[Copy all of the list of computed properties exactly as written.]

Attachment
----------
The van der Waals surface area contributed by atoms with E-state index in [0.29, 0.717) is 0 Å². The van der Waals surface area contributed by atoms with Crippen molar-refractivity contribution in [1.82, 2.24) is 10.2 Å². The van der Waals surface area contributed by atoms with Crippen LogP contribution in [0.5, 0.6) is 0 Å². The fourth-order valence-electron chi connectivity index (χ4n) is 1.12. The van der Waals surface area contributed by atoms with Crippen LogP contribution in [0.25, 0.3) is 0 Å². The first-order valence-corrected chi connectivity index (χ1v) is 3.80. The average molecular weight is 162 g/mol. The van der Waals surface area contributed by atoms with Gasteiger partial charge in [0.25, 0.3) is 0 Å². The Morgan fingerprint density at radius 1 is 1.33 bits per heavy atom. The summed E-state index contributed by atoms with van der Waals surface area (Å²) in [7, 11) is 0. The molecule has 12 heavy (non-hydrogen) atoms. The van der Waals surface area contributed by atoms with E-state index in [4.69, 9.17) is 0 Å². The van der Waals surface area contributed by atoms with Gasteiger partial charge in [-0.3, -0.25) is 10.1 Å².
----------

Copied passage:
The van der Waals surface area contributed by atoms with E-state index in [0.29, 0.717) is 0 Å². The van der Waals surface area contributed by atoms with Crippen molar-refractivity contribution in [1.82, 2.24) is 10.2 Å². The van der Waals surface area contributed by atoms with Crippen LogP contribution in [0.5, 0.6) is 0 Å². The fourth-order valence-electron chi connectivity index (χ4n) is 1.12. The van der Waals surface area contributed by atoms with Crippen LogP contribution in [0.25, 0.3) is 0 Å². The first-order valence-corrected chi connectivity index (χ1v) is 3.80. The average molecular weight is 162 g/mol. The van der Waals surface area contributed by atoms with Gasteiger partial charge in [0.25, 0.3) is 0 Å². The Morgan fingerprint density at radius 1 is 1.33 bits per heavy atom. The summed E-state index contributed by atoms with van der Waals surface area (Å²) in [7, 11) is 0. The molecule has 12 heavy (non-hydrogen) atoms. The van der Waals surface area contributed by atoms with E-state index in [4.69, 9.17) is 0 Å². The van der Waals surface area contributed by atoms with Gasteiger partial charge in [-0.3, -0.25) is 10.1 Å².